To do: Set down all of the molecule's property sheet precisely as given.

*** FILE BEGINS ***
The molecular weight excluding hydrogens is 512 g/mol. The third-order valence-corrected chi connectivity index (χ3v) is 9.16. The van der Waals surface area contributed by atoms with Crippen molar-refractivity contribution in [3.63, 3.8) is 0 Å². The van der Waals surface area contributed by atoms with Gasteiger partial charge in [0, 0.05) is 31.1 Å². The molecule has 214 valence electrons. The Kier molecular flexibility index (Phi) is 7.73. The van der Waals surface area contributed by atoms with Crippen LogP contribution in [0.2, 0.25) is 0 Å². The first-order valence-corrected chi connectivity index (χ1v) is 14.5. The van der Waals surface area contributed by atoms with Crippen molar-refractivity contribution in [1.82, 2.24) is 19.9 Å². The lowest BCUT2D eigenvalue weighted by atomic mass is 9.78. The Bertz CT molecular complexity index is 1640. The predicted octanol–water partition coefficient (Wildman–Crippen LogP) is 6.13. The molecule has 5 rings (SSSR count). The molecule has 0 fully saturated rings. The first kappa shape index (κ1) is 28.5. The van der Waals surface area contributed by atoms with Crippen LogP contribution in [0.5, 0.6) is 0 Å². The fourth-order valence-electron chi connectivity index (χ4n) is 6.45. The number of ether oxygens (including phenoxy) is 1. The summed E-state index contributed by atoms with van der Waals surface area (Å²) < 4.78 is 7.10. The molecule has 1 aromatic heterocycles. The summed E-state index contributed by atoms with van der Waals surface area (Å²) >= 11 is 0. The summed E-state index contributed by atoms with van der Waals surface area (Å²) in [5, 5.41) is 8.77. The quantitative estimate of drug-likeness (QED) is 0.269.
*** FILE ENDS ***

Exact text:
The molecular weight excluding hydrogens is 512 g/mol. The third-order valence-corrected chi connectivity index (χ3v) is 9.16. The van der Waals surface area contributed by atoms with Crippen molar-refractivity contribution in [3.63, 3.8) is 0 Å². The van der Waals surface area contributed by atoms with Gasteiger partial charge in [0, 0.05) is 31.1 Å². The molecule has 214 valence electrons. The Kier molecular flexibility index (Phi) is 7.73. The van der Waals surface area contributed by atoms with Crippen LogP contribution in [0.2, 0.25) is 0 Å². The first-order valence-corrected chi connectivity index (χ1v) is 14.5. The van der Waals surface area contributed by atoms with Crippen molar-refractivity contribution in [1.82, 2.24) is 19.9 Å². The lowest BCUT2D eigenvalue weighted by atomic mass is 9.78. The Bertz CT molecular complexity index is 1640. The predicted octanol–water partition coefficient (Wildman–Crippen LogP) is 6.13. The molecule has 5 rings (SSSR count). The molecule has 0 fully saturated rings. The first kappa shape index (κ1) is 28.5. The van der Waals surface area contributed by atoms with Crippen LogP contribution in [0.5, 0.6) is 0 Å². The fourth-order valence-electron chi connectivity index (χ4n) is 6.45. The number of ether oxygens (including phenoxy) is 1. The summed E-state index contributed by atoms with van der Waals surface area (Å²) < 4.78 is 7.10. The molecule has 1 aromatic heterocycles. The summed E-state index contributed by atoms with van der Waals surface area (Å²) >= 11 is 0. The summed E-state index contributed by atoms with van der Waals surface area (Å²) in [5, 5.41) is 8.77. The quantitative estimate of drug-likeness (QED) is 0.269.